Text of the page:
Local organization builds beds for underprivileged children

Published 8:30 am Friday, March 8, 2024

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WEST POINT — Guest speaker Greg Watts talked about the Sleep in Heavenly Peace organization at Thursday’s noon-hour meeting of the West Point Rotary Club. He’s president of the LaGrange chapter of the 501(c)3 charity, which has provided dozens of beds for underprivileged Troup County youth since 2018.

The LaGrange chapter is guided by the motto that “No Kid Sleeps on the Floor in Our Town!”

Sadly, this is happening all too often in the local area. There’s also a problem of children sleeping on blowup mattresses, couches and in beds with multiple family members. Having one’s own bed aids in getting a good night’s rest, a factor in children being mentally alert to do well in school.

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Watts told the club that he first became aware of the Sleep in Heavenly Peace (SHP) national organization on Valentine’s Day in 2018. He saw a segment about it on Mike Rowe’s Facebook page. As many people know, Rowe is well known for being the guy on the “Dirty Jobs” TV show.

On the Valentine’s Day Facebook page, he did a feature on a man from Kimberly, Idaho named Luke Mickelson. He started Sleep in Heavenly Peace in 2012 in a town with less than 3,000 people. The goal was to provide bunk beds to children who had no bed of their own to sleep in. He and volunteers built a bed for a local child and got the word out on social media that they’d like to help more families in need. Almost overnight, 20 requests came in from other families. Volunteers got busy to address this. More chapters were organized, and when Mike Rowe got behind what they were doing, Sleep in Heavenly Peace went national with more than 800 local chapters being organized. Thus far, more than 4,000 beds have been provided.

Sleep in Heavenly Peace is the only charity that provides handmade bunk beds to children who don’t have a bed that’s theirs. SHP chapters partner with churches, businesses and individuals to build new beds on build days. This massive effort on the part of volunteers is allowing for the needed beds to be built and delivered to children who have been sleeping on blowup mattresses, couches, blankets and sometimes on the hard floor.

The LaGrange chapter was one of the many chapters that got organized after Mike Rowe’s Facebook program. Watts and several men from his church had been active in building handicap ramps and home repairs for the elderly. They have since branched out to build beds for youth between 13 and 17 years of age who are in need of their own bed. They delivered their first one in West Point on July 4, 2018. Many more have been delivered since then. “Our goal was to build and deliver 40 beds in a year’s time,” Watts said. “We took applications and quickly found out there was a greater need for this than we first thought.We had an application process and got over 200 of them in our first 90 days.”

In most cases, the family that applies needs beds for two or three children. There was one instance when one family needed 10 beds.

“We are a self-funded organization,” Watts said. “We raise money in the local area through grants, donations and sponsorships. We concentrate on Troup County and the surrounding area. We buy the needed lumber, bedding and mattresses.”

The LaGrange chapter hosts build days in an old factory building. There’s usually a large turnout of volunteers, and they are organized into assembly lines. There’s storage space for new mattresses, sheets, and pillows.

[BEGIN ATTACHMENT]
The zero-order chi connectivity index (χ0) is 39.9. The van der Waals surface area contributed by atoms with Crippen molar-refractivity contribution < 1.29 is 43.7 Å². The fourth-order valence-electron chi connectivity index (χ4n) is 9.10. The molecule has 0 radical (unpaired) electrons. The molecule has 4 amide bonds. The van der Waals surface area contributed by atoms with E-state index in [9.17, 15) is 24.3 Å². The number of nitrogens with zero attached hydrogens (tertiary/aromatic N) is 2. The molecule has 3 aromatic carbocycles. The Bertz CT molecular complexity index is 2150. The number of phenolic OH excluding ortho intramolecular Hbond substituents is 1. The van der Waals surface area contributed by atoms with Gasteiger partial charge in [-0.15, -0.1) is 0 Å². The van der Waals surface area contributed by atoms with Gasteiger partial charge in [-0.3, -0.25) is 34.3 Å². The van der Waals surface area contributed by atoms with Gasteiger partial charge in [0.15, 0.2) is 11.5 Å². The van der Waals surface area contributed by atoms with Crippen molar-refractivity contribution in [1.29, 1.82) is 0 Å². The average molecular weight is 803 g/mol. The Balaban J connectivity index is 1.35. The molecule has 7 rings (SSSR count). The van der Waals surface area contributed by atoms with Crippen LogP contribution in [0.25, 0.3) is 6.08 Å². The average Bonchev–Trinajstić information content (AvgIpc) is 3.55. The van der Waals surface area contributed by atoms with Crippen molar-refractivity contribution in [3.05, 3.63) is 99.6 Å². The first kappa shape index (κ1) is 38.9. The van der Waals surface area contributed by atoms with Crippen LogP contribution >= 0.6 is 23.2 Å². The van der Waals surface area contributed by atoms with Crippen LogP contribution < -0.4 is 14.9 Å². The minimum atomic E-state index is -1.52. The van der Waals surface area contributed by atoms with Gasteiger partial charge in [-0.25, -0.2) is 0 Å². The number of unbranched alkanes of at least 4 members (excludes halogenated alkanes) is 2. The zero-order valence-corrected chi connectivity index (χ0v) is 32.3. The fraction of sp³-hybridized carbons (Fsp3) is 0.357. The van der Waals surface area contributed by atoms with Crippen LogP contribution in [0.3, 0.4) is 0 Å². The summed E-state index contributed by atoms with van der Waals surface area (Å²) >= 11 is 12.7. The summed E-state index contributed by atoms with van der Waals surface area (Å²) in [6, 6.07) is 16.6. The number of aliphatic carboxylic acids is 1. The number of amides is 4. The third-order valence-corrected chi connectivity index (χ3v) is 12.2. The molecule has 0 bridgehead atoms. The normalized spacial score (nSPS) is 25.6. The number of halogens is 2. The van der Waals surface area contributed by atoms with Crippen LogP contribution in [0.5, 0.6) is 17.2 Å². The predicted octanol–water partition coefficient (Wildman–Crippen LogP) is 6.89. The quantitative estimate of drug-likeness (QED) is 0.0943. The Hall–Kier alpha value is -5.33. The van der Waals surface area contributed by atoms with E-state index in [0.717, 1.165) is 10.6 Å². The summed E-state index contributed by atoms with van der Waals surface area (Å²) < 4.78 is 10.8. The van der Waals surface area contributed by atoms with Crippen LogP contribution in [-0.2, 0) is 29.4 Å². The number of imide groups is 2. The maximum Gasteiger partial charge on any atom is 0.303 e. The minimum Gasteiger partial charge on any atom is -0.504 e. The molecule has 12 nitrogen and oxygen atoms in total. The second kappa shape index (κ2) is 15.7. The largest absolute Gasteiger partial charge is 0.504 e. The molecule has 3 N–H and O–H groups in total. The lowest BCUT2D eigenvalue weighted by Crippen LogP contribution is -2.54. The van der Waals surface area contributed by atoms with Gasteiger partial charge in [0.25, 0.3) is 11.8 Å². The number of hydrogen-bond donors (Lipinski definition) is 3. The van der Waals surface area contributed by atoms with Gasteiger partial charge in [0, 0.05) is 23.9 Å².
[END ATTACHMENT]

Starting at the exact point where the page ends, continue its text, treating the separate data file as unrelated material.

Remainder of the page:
“All age groups are there helping us on build days,” Watts said. “Our next one will be on April 20th. We have had children to people in their 90s doing something to help the build. We ask each person to have an open mind and to be willing to work.”

On one recent build day, an estimated 250 volunteers built 110 beds in four hours. “Some people didn’t understand what we asked them to do but we taught them,” Watts said. “Everything went smoothly.”

A standard twin bed costs around $150 to build. A bunk bed usually runs in the neighborhood of $300.

Each applicant is asked two questions: (1) Are you the child’s legal guardian and (2) Do you have a child sleeping on something other than their own bed?

“It’s hard for a kid to be doing well in school if they are not sleeping well at night.” Watts said. “There are some families we helped in the past who are now helping us on build days.”

There are peaks and valleys in the number of requests received. There’s usually a lot of applications before the start of a new school year. There was a huge increase coming out of Covid. 

“We came across situations where grandparents were raising children because their parents had died,” Watts said. “We come across different stories every week. What’s really gratifying is seeing people coming together in an effort to help those who are less fortunate. We have been an under-the-radar organization so far. We are not that well known, and we are trying to get the word out about what we are trying to do. The build days are fun events. We are looking forward to our next one on April 20th. We will have some football players from LaGrange College and some church groups helping us. We are encouraging parents to bring their children. It will be an opportunity for all of us to  help our fellow man.”

For information about the national organization go to www.shpbeds.org. Locally, you can go to greg.watts@shpbeds.org.


ROTARY PROGRAM — Greg Watts (at center), president of the LaGrange chapter of Sleep in Heavenly Peace, was the guest speaker at Thursday’s meeting of the West Point Rotary Club. He discussed the chapter’s continuing efforts to build new beds for local children who do not have one of their own. At left is Bill Gladden, the program chair, and at right Club President Daniel Meadows.